In their first workshop on the budget that will be proposed for 2021-22, Swansboro commissioners have as their goal to keep the tax rate at 35 cents.
With that in mind, the panel did discuss adding personnel.
The presentation came in an online format using the Zoom platform at the board’s regular meeting on April 12.
At the top of the personnel list offered by Chris Seaberg, town manager, are a planning technician in the Administrative Services Department; a maintenance technician for the Streets/Public Works Department; and a driver/operator for the Swansboro Fire Department. All of these positions, according to Seaberg’s presentation, have been figured into the proposed budget. The list also includes a Church Street Dock dock master, a position that is not – but could be – included in the proposed budget.
Salaries and benefits for the planning technician are set at $59,803; for the maintenance technician, $51,799; and for the driver/operator, $51,236.
Seaberg plugged in $55,545 for a full-time dock master. That was the job commissioners were most interested in discussing.
In the past few months Swansboro has taken over operation of the Swansboro Visitor Center at the corner of Water and Church streets.
While the town staff has made arrangements to greet visitors, plans are also in the works to make the center more “boater-friendly.” Renovation plans at the center include adding shower and laundry facilities, primarily for transient boaters who overnight at the Church Street Dock a block away on the White Oak River.
The Church Street Dock is a 10-slip facility – a public-private partnership with the owners of Through the Looking Glass and the Port O’Swannsborough Shops – that includes some amenities for transient boaters, such as water, electric and pump-out.
Commissioner P.J. Pugliese said he wanted more information.
“With the salary here (for) someone year-round … I’d like to see some job description throughout the year,” he said. “I want to make sure we’re not paying someone a salary who only works half a year.”
The concern – shared by many among the panel – is that the dock master post, when it was first proposed, was considered to be part-time.
Commissioner Frank Tursi, long a proponent of hiring a dock master, suggested a more gradual approach to the employee.
“I agree with P.J.,” he said. “We have spent money now … on a facility for boaters. Without the dock master we are essentially cutting our nose off here.” But, he added, “I’m not willing right now to close the door on finding someone for the eight or nine months a year … locally.
“Let’s come up with a description of what we want this person to do.”
Seaberg reminded the board that early in the planning stages, the hope was that the dock master would be a “self-sufficient” position, whose expenses would be covered by the funds generated through the Church Street Dock usage. The dock accounts for about $19,000 in annual revenue.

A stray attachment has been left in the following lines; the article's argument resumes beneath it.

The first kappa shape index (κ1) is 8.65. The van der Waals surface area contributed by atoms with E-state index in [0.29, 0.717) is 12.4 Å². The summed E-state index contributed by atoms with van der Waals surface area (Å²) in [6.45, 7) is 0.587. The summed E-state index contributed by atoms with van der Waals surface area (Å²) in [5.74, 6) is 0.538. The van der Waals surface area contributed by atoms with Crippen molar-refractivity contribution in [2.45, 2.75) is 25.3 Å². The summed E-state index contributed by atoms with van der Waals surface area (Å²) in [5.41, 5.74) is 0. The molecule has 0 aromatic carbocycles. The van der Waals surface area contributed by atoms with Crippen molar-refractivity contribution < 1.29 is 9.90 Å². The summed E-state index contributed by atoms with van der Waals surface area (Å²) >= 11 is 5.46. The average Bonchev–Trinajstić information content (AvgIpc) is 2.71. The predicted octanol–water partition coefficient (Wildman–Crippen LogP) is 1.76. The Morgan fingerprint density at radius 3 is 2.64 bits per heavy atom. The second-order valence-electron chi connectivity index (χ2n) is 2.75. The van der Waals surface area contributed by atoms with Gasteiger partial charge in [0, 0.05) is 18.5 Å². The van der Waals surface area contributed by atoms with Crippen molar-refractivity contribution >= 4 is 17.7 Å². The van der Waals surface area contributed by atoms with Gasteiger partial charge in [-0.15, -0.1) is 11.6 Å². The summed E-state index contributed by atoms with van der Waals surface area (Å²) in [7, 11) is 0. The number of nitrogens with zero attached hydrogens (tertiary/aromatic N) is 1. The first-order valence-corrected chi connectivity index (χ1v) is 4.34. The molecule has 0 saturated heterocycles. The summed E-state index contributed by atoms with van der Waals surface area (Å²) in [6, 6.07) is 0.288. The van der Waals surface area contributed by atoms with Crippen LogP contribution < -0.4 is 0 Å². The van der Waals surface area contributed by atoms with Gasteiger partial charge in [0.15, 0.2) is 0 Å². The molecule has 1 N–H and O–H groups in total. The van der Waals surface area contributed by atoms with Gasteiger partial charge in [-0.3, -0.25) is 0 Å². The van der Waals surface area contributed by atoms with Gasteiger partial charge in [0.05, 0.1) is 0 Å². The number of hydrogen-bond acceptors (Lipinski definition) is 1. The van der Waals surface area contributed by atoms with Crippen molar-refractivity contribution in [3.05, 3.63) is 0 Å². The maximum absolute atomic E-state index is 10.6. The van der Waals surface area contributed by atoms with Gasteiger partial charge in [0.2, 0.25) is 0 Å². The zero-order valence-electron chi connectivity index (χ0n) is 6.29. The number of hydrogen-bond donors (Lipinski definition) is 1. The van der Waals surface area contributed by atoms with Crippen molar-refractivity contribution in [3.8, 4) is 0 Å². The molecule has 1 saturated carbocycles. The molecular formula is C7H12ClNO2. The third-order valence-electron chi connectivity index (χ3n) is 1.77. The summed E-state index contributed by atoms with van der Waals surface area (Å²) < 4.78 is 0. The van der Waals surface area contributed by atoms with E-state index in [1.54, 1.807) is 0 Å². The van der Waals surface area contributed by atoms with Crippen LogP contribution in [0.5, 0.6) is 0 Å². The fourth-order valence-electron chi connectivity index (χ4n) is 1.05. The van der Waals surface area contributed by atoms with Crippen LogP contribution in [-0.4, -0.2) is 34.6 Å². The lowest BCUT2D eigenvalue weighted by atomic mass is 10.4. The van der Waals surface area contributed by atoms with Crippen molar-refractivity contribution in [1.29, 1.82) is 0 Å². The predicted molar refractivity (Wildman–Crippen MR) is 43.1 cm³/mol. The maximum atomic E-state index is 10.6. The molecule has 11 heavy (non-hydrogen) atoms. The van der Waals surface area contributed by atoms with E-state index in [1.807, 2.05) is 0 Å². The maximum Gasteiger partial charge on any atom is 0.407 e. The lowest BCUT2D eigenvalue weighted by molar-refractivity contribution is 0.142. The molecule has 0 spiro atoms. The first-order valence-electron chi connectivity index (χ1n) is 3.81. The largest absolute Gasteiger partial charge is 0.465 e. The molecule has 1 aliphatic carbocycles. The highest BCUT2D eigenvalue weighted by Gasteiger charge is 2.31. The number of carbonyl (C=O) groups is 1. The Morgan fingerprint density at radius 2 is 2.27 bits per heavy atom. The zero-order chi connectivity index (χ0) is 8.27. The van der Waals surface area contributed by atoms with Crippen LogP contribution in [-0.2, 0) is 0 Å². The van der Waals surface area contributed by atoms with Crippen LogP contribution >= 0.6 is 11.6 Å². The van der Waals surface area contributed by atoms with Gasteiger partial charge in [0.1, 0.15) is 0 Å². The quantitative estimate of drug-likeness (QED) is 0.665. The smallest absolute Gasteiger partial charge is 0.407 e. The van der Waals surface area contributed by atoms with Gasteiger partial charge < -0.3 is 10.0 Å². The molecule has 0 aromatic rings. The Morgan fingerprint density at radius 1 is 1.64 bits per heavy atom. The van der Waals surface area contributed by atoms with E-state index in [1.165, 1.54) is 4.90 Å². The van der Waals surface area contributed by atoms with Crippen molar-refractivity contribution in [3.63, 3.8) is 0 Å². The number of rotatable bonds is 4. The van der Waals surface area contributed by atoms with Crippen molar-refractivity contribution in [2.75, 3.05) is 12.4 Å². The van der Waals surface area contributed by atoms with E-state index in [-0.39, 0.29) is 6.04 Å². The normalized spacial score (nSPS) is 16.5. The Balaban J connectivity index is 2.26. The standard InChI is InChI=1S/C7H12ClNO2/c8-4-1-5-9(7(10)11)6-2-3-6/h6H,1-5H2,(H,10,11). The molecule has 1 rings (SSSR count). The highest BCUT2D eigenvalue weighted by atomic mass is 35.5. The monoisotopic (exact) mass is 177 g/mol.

“So, we are not quite there,” Seaberg said.
Commissioner Larry Philpott suggested gathering details from other, similar situations.
“We’ve got 10 slips,” he said. “How many communities have 10 boat slips and a dock master to manage them?”
Philpott said the dock master could be a “hybrid position” with dock master being part of the job description. He also said he believed the work could be contracted out.
Following the meeting, Seaberg said more information will be gathered for the commissioners.
“Where we are right now is we’ll do a job description for them to consider,” he said. “Part-time is a possibility.” But, he added, “Ultimately, it will be full-time.”
The budget proposed for 2021-22 will not include an increase in the tax rate, according to Seaberg. The rate will remain at 35 cents per $100 of a property’s value.
Swansboro’s budget year includes the 12 months from July 1 through June 30.
The manager’s recommendation for the 2021-22 budget includes $4,398,234 in projected expenditures. Projected revenues are, of course, $4,398,234 as well. However, a large part of the revenue – $454,406 – will be moved from the town’s unappropriated fund balance.
Unappropriated fund balance is made up of funds that should be sufficient for the town to operate for at least one month. However, coastal communities are generally tasked with keeping much more than the 8 percent minimum.
According to the audit for the 2020 budget, Swansboro’s unassigned fund balance totaled $2,229,423. That amounts to about 50 percent of the annual budget.
Swansboro expects to collect $1,757,998 in property taxes for the 2020-21 fiscal year. For the coming year, the town anticipates collecting $1,834,718 in property taxes.
Assuming a collection rate of 99 percent, which Seaberg anticipates, each penny of the tax rate to equal $52,421 for the coming fiscal year.
The current fiscal year budget, which is in effect through June 30, includes anticipated revenues of $4,286,869 and anticipated expenditures of $4,546,776, a $259,907 shortfall, according to the presentation.
“That puts us in a position of relying on the undesignated fund balance,” Seaberg said.
He also said the shortfall includes salary and benefits adjustments added in in January. Taking that into account, Seaberg said, “This is still a good budget … in the big pictures. We anticipated it (shortfall) could have been as high as $600,000 and it’s been scaled back to $250,000.”
Tursi asked if the shortfall could be covered from the federal funds Swansboro expects to receive through the American Rescue Plan Act.
Swansboro anticipates receiving funds in the amount of two payments, each worth $490,000, through the American Rescue Plan Act, according to Seaberg.
The funds are being doled out to local governments in response to the economic devastation caused by the coronavirus pandemic. Seaberg said that he would look into that.
Email Jimmy Williams at email@example.com.